Stack Overflow is a community of 4.7 million programmers, just like you, helping each other.

Join them; it only takes a minute:

Sign up
Join the Stack Overflow community to:
  1. Ask programming questions
  2. Answer and help your peers
  3. Get recognized for your expertise


Is it possible to instantiate an object, set an attribute of that object equal to a class method but delay the calling of that method while enabling access to that attribute ( without having to call it as a method (


I have a class that instantiates an object. Part of that instantiation is setting an attribute equal to a database object, which requires a lookup. This lookup, when instantiating many objects (several hundred), can be slow.

I would like to somehow delay that lookup until that information is needed. However, I don't want to have to call a method on the object to do that lookup, I would like to simply access the attribute (object.attribute)

Simple Example / What I've Tried So Far

class Article(object):

    def __init__(self, id, author): = id
        # Note the lack of () after lookup_author below = self.lookup_author

        # Temporary holding place for author data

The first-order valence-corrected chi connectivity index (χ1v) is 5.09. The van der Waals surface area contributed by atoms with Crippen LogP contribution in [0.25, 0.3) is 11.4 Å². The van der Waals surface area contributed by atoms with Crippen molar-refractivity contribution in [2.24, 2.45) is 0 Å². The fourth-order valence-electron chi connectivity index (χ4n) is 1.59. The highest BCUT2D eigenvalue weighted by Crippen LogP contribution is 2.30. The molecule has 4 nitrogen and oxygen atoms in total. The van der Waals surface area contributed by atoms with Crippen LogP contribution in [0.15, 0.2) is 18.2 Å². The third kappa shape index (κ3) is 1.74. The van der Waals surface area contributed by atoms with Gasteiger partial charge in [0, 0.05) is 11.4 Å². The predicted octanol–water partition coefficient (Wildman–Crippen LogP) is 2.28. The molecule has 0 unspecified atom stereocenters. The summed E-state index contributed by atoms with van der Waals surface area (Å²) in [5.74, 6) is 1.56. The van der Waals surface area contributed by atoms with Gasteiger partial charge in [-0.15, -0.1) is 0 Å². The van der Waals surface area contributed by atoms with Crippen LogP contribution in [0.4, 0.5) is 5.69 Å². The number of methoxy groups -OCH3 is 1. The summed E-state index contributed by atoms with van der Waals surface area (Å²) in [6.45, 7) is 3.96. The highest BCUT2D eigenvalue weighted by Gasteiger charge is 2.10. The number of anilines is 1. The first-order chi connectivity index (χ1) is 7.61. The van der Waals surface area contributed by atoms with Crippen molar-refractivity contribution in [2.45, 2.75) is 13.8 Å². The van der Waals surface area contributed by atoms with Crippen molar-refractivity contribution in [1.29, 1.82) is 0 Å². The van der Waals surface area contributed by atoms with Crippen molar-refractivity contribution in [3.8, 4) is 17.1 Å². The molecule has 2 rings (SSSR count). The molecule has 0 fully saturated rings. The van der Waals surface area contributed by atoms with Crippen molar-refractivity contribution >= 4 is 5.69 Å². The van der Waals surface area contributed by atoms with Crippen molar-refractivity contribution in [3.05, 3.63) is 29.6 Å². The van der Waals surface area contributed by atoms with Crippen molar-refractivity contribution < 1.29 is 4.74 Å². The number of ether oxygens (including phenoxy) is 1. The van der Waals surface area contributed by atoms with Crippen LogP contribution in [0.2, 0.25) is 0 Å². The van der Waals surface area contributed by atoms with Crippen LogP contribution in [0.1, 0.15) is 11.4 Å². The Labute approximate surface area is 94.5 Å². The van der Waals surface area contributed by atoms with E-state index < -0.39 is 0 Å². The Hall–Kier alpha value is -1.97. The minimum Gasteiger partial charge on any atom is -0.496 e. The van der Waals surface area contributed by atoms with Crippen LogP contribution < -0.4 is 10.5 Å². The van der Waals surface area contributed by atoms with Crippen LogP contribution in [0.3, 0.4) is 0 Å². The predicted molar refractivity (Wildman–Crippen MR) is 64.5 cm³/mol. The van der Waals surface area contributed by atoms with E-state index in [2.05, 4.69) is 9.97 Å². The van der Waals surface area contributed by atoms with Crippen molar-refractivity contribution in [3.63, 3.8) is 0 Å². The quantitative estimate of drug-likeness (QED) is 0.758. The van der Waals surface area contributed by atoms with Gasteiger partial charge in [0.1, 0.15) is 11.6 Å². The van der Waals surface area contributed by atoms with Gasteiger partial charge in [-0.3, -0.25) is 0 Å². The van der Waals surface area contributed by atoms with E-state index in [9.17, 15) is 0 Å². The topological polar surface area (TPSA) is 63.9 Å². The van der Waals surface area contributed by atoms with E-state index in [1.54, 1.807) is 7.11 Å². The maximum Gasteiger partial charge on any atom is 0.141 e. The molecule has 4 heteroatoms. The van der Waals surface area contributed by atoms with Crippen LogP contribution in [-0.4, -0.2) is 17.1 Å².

self.__author = author

    def lookup_author(self):
        # A lookup that would be nice to delay / run as needed
        # Would be something like Author.objects.get(author=self.__author)
        # but set to something simple for this example
        return '<Author: John Doe>'

article1 = Article(1, 'John Doe')

# Returns the bound method
# E.g. <bound method Article.lookup_author of <__main__.Article object at 0x100498950>>

# Calls the method properly, however, you have to use the method calling
# notation of .state() versus .state which is more natural and expected
# for attributes
# Returns <Author: John Doe>
share|improve this question
up vote 1 down vote accepted

Using properties, you can have actually call self.lookup_author and return it.


John Doe
<Author: John Doe>

<Author: bob>


class Article(object):
    def __init__(self, id, author): = id
        self.__author = None

    def lookup_author(self):
        return "John Doe"

    def __str__(self):
        return "<Author: {}>".format(

    def author(self):
        if self.__author is None:
            self.__author = self.lookup_author()
        return self.__author

    def author(self,name):
        self.__author = name

article1 = Article(1, 'John Doe')
print "\n",
print article1 = 'bob'
print "\n",
print article1

For some reason, if needed, __author doesn't have to even exist until the getter is used. You can do that using exceptions.

share|improve this answer
Fascinating. I'll admit I didn't know about @property and getter/setter, but they look like a great solution. Thanks! You're a primate and a scholar. – Jeff Oct 7 '12 at 13:14

Your Answer


By posting your answer, you agree to the privacy policy and terms of service.

Not the answer you're looking for? Browse other questions tagged or ask your own question.